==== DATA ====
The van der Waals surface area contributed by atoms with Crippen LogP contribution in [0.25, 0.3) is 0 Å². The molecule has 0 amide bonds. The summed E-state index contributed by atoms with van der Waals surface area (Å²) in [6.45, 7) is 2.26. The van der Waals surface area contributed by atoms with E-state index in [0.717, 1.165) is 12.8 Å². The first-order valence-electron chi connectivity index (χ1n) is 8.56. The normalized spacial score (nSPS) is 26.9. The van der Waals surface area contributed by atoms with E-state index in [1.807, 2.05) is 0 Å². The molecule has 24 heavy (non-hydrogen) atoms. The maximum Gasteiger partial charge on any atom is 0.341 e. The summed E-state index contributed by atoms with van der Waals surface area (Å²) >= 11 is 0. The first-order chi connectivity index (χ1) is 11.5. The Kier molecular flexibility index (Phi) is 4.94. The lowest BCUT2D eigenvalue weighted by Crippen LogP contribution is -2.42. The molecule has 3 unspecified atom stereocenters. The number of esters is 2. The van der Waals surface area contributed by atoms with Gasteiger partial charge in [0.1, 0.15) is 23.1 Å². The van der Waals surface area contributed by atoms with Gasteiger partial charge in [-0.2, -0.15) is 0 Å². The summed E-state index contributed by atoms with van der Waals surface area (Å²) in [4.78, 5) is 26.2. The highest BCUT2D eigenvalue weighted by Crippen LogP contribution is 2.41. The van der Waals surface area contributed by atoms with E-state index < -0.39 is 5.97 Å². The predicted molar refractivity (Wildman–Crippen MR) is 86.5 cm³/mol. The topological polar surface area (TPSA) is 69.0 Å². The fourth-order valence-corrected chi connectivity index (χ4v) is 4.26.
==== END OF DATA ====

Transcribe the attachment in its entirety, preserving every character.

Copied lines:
The van der Waals surface area contributed by atoms with Crippen LogP contribution in [0.25, 0.3) is 0 Å². The molecule has 0 amide bonds. The summed E-state index contributed by atoms with van der Waals surface area (Å²) in [6.45, 7) is 2.26. The van der Waals surface area contributed by atoms with E-state index in [0.717, 1.165) is 12.8 Å². The first-order valence-electron chi connectivity index (χ1n) is 8.56. The normalized spacial score (nSPS) is 26.9. The van der Waals surface area contributed by atoms with E-state index in [1.807, 2.05) is 0 Å². The molecule has 24 heavy (non-hydrogen) atoms. The maximum Gasteiger partial charge on any atom is 0.341 e. The summed E-state index contributed by atoms with van der Waals surface area (Å²) >= 11 is 0. The first-order chi connectivity index (χ1) is 11.5. The Kier molecular flexibility index (Phi) is 4.94. The lowest BCUT2D eigenvalue weighted by Crippen LogP contribution is -2.42. The molecule has 3 unspecified atom stereocenters. The number of esters is 2. The van der Waals surface area contributed by atoms with Gasteiger partial charge in [0.1, 0.15) is 23.1 Å². The van der Waals surface area contributed by atoms with Gasteiger partial charge in [-0.2, -0.15) is 0 Å². The summed E-state index contributed by atoms with van der Waals surface area (Å²) in [4.78, 5) is 26.2. The highest BCUT2D eigenvalue weighted by Crippen LogP contribution is 2.41. The van der Waals surface area contributed by atoms with E-state index < -0.39 is 5.97 Å². The predicted molar refractivity (Wildman–Crippen MR) is 86.5 cm³/mol. The topological polar surface area (TPSA) is 69.0 Å². The fourth-order valence-corrected chi connectivity index (χ4v) is 4.26.